The Meteor is a full-stack open-source framework to create Web, Mobile, and Desktop applications.
Only one language in back and front is great, but to can create a Web, Mobile and Desktop application with the same code base is awesome. With Meteor, you can save time and money of course.
Despite using the same language, client and server can be decoupled. Meteor has its own communication protocol between client and server, the DDP (Data Distribute Protocol). It gives a lot of goods to developers, as a default reactivity of data from the database (MongoDB). DDP works inside a Web socket, then you can connect to it using any language which supports Web socket.
An important variable to define how useful a framework can be is how many and how good are its tools (libs). How about using any NPM Package? Yes, you can import any NPM package to the front or backend. The power of this is infinite.
I've been working with many languages and frameworks along with my professional life, and I ever hate losing hours or days to set up my development environment. It doesn't make sense. Meteor can be installed in Windows, Linux, and Mac using just one command line of NPM (you need NodeJS installed, of course, that is simple to install too). After Meteor is installed, you just need to start your application.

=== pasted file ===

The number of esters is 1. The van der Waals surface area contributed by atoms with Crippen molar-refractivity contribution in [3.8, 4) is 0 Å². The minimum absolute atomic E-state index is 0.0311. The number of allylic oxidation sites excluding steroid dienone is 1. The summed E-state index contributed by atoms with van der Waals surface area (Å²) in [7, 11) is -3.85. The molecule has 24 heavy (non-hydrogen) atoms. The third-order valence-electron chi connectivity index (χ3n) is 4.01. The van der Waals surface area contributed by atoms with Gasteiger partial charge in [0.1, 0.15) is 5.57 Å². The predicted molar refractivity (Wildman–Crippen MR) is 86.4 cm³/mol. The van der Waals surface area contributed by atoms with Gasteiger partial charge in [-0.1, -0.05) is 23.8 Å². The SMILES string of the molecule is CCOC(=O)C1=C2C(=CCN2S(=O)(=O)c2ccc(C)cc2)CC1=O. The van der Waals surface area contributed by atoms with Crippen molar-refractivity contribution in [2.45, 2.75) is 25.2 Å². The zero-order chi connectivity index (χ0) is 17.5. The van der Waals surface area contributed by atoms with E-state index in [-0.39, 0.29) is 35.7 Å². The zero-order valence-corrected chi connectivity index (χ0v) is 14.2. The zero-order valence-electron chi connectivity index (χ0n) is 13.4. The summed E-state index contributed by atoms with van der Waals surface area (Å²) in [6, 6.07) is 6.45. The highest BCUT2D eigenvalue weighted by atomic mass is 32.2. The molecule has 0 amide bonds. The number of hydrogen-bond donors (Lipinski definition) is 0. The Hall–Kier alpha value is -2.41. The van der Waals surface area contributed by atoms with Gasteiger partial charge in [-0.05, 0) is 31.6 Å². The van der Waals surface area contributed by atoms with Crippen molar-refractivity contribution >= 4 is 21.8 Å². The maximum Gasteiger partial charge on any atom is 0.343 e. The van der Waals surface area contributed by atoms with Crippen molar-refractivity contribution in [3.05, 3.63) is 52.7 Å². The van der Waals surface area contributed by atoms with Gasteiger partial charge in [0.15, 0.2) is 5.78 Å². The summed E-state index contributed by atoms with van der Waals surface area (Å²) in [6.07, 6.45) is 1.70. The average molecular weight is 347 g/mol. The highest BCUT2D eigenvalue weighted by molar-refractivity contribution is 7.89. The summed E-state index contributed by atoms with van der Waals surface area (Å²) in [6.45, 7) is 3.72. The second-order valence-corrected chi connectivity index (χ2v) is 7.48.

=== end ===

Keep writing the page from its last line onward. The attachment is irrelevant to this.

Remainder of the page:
To deploy, you have some directions to follow:
- use a specific Meteor host (Meteor Cloud/Galaxy, Scalingo, NodeChef);
- use a NodeJS host;
- create your own server (Docker, Meteor-Up, Passenger).
The first way has many advantages and is good for beginners. They usually have a free tier to tests.
The documentation is huge, and the community is active. There are tutorials for each type of frontend technology you want to test. Meteor supports the most used frontend frameworks (React, Vue, Blaze, Svelte, and Angular).